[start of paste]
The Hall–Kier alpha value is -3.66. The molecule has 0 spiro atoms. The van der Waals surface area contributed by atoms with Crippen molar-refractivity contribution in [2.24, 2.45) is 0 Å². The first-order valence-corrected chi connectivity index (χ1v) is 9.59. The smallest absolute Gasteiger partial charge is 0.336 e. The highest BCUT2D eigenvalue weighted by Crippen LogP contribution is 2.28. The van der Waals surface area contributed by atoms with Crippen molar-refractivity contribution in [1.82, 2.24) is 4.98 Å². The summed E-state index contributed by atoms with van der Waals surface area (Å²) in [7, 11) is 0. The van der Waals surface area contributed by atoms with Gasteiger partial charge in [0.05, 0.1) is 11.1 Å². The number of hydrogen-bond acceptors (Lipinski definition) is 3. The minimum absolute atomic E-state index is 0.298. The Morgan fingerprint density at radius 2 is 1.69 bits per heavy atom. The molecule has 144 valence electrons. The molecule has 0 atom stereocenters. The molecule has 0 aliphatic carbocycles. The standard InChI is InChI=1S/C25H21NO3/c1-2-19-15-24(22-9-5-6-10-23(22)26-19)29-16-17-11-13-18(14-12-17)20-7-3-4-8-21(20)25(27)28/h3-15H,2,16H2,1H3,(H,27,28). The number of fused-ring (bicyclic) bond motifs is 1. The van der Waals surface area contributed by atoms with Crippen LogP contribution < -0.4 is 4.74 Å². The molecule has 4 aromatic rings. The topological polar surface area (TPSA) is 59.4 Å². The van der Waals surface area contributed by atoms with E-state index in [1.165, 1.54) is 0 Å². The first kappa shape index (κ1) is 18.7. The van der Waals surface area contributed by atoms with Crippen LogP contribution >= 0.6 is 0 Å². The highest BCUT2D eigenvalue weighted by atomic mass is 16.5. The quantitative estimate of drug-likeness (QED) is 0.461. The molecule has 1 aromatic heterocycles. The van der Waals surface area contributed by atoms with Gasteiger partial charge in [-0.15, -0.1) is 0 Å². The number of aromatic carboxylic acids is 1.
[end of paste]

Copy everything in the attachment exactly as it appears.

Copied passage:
The Hall–Kier alpha value is -3.66. The molecule has 0 spiro atoms. The van der Waals surface area contributed by atoms with Crippen molar-refractivity contribution in [2.24, 2.45) is 0 Å². The first-order valence-corrected chi connectivity index (χ1v) is 9.59. The smallest absolute Gasteiger partial charge is 0.336 e. The highest BCUT2D eigenvalue weighted by Crippen LogP contribution is 2.28. The van der Waals surface area contributed by atoms with Crippen molar-refractivity contribution in [1.82, 2.24) is 4.98 Å². The summed E-state index contributed by atoms with van der Waals surface area (Å²) in [7, 11) is 0. The van der Waals surface area contributed by atoms with Gasteiger partial charge in [0.05, 0.1) is 11.1 Å². The number of hydrogen-bond acceptors (Lipinski definition) is 3. The minimum absolute atomic E-state index is 0.298. The Morgan fingerprint density at radius 2 is 1.69 bits per heavy atom. The molecule has 144 valence electrons. The molecule has 0 atom stereocenters. The molecule has 0 aliphatic carbocycles. The standard InChI is InChI=1S/C25H21NO3/c1-2-19-15-24(22-9-5-6-10-23(22)26-19)29-16-17-11-13-18(14-12-17)20-7-3-4-8-21(20)25(27)28/h3-15H,2,16H2,1H3,(H,27,28). The number of fused-ring (bicyclic) bond motifs is 1. The van der Waals surface area contributed by atoms with Crippen LogP contribution < -0.4 is 4.74 Å². The molecule has 4 aromatic rings. The topological polar surface area (TPSA) is 59.4 Å². The van der Waals surface area contributed by atoms with E-state index in [1.165, 1.54) is 0 Å². The first kappa shape index (κ1) is 18.7. The van der Waals surface area contributed by atoms with Crippen LogP contribution >= 0.6 is 0 Å². The highest BCUT2D eigenvalue weighted by atomic mass is 16.5. The quantitative estimate of drug-likeness (QED) is 0.461. The molecule has 1 aromatic heterocycles. The van der Waals surface area contributed by atoms with Gasteiger partial charge in [-0.15, -0.1) is 0 Å². The number of aromatic carboxylic acids is 1.